Sitting on the airplane next to a tall, thin young man with narrow wrists and a nose that hints at having been raised well and thoughtfully. His skin is poreless, this much I can see. He orders a burger from the United cart and eschews the bun, taking big gobbly bites that say that eating is something he wishes he didn’t have to do. He seems embarrassed to partake. I imagine that he wants to get back to his device, a device of a size that tells me I know nothing of the ocean of possibilities in technology. It sits before him on the tray. He keeps his hands in his lap and his body seems so straight and yet comfortable and still, and I think, this younger generation. There is so much they know that I don’t.
This Summer has had me traveling, for work and to see family. When I am home I savor it, soak up the San Francisco fog and my beloved routines made more precious because I know I’ll be leaving again soon. I love my home.
I also love to bop around, and to play drums, and I love my family, so it’s been worth pulling myself away from the ocean air and the cool nights to get a little adventure in.
Last week, I was in Colorado, the new home of my sister and her family, and I got to spend a couple of days with my hysterical nephews and lovely brother-in-law and my sister, all of whom I love beyond words. Then, I headed to a music festival in the mountains above Denver to play a show and hang with my musical sisters for a couple of days.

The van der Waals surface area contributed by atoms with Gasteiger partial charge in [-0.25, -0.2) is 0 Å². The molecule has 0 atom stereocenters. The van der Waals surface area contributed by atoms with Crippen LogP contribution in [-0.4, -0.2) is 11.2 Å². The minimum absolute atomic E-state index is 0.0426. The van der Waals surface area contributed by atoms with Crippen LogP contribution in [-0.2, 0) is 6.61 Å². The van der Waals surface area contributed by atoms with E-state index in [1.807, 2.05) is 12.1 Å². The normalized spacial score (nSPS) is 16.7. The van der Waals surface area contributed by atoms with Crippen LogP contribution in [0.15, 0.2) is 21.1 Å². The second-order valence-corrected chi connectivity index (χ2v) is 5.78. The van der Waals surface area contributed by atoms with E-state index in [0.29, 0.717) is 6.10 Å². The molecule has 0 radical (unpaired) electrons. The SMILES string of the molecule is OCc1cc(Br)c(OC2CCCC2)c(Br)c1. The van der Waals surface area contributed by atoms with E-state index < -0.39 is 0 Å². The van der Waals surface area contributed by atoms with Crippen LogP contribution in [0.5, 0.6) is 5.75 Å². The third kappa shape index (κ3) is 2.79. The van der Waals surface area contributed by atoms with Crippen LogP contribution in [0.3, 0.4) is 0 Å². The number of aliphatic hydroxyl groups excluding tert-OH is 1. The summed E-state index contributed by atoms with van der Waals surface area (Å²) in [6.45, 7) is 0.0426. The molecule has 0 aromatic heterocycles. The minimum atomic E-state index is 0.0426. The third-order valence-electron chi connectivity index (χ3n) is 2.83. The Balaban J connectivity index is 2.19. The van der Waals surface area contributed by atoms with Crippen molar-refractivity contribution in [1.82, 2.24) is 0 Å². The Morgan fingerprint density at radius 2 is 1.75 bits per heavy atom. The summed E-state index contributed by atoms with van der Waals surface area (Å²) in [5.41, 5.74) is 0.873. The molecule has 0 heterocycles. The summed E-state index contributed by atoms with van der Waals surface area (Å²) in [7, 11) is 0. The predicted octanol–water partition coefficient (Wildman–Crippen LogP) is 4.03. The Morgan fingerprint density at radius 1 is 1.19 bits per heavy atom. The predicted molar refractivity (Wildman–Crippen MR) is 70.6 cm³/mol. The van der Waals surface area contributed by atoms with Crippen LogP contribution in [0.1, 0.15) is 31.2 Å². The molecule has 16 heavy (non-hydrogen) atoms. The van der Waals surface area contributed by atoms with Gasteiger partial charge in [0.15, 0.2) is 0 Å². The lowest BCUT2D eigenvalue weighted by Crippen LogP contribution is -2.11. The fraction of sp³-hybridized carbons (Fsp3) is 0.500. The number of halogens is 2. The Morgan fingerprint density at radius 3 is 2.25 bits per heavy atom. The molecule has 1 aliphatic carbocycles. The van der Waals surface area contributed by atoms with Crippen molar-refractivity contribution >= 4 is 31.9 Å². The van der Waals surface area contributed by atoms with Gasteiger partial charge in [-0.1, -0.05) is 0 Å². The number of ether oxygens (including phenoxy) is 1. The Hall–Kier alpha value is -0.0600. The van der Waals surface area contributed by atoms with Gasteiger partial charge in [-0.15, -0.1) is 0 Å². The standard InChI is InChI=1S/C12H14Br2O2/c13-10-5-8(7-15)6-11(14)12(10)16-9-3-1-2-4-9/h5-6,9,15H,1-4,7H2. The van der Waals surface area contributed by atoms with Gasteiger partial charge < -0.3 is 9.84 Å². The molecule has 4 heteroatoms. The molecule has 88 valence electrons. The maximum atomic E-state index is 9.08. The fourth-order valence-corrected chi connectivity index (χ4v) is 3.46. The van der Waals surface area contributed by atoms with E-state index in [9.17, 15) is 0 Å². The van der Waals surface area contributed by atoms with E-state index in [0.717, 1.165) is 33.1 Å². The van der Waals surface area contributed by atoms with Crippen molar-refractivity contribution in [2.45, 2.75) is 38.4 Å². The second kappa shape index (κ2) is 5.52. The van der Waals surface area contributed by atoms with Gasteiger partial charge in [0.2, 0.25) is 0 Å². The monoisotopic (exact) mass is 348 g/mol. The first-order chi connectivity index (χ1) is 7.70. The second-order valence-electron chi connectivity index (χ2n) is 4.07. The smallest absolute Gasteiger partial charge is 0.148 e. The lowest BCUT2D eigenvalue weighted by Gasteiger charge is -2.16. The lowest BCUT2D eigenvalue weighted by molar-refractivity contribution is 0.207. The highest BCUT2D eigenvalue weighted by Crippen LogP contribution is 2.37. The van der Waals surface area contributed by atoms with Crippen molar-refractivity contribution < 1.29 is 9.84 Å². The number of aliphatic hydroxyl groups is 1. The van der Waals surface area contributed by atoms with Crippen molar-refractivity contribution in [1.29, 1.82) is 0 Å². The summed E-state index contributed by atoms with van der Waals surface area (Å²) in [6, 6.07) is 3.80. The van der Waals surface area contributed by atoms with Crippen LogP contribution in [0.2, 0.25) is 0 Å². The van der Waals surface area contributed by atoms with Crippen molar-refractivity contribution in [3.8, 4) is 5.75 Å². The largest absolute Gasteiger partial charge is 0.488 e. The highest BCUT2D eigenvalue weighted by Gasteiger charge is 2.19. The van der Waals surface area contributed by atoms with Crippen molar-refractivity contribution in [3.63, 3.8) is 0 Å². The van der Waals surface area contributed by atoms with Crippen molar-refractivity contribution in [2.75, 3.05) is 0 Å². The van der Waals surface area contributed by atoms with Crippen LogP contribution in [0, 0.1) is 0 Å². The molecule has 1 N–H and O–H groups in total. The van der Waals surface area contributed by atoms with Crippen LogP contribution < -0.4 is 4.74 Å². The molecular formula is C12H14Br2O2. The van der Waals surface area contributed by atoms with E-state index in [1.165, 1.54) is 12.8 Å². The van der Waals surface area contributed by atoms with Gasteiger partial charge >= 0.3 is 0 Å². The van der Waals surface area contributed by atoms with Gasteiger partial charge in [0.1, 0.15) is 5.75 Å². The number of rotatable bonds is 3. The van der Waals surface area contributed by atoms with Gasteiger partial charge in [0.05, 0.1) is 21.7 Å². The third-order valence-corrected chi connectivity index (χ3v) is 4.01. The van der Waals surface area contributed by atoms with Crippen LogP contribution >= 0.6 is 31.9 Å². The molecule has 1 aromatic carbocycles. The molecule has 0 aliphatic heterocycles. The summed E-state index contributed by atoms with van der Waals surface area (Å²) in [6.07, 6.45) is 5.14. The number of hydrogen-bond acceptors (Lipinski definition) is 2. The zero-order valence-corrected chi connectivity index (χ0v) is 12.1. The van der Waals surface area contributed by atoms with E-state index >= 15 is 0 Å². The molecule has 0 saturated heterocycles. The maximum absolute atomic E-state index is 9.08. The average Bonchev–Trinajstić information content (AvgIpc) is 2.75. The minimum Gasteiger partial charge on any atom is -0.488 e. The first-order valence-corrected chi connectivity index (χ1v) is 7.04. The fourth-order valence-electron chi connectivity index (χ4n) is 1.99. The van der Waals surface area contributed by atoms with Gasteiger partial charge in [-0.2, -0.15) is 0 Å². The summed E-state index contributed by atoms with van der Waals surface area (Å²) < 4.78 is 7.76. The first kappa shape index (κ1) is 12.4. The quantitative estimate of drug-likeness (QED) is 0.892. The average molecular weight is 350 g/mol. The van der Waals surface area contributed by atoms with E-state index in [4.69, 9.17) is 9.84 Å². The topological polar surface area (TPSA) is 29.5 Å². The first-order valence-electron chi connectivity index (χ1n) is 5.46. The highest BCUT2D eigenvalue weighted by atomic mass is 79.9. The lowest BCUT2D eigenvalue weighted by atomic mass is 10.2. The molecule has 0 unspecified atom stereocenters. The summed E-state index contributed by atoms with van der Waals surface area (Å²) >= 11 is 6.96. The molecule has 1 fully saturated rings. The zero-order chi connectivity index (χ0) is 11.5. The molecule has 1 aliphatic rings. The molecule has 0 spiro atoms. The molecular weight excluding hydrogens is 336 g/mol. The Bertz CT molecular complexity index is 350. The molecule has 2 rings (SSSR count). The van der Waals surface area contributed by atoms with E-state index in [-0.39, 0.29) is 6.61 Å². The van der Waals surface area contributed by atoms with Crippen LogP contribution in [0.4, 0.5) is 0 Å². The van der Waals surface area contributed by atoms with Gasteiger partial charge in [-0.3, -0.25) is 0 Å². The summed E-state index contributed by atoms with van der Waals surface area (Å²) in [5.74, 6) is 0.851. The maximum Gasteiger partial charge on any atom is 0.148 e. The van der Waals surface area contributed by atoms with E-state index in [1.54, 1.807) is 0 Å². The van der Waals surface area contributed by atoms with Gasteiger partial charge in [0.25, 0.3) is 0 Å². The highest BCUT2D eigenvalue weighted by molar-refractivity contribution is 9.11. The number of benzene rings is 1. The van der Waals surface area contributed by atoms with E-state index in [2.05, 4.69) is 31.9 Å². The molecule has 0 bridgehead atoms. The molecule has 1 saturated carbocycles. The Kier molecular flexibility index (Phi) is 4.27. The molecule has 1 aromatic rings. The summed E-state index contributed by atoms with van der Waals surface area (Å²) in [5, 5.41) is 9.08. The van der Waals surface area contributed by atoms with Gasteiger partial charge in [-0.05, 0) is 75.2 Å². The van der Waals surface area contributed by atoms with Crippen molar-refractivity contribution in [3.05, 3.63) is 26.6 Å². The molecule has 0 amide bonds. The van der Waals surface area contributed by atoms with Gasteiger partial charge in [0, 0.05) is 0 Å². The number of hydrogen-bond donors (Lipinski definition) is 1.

I took my teeth to their bi-annual early morning cleaning, and walked back up through Chinatown. The day was one of those rare ones in which there were no appointments or pressing work to do, so when I passed Molinari’s I made a detour and landed in Caffe Trieste. It’s not my usual place, but I do admire its musical and poetical story. I ordered a cup of black coffee and sat at the back corner table.
The coffee was hot, so I sat and waited. The sun was coming in the transom-like windows at the top and the center of the room was beaming. Folks were lined up along the windows and the walls, reading newspapers, looking at phones or computers. In the center of the room there was a family, tourist-seeming, and the light was shining on the brown hair of the teenage daughter and son, who both seemed restless and irritated with their parents. The sound of the steamers was going, and the conversation at the coffee counter had a rhythmic rise and fall.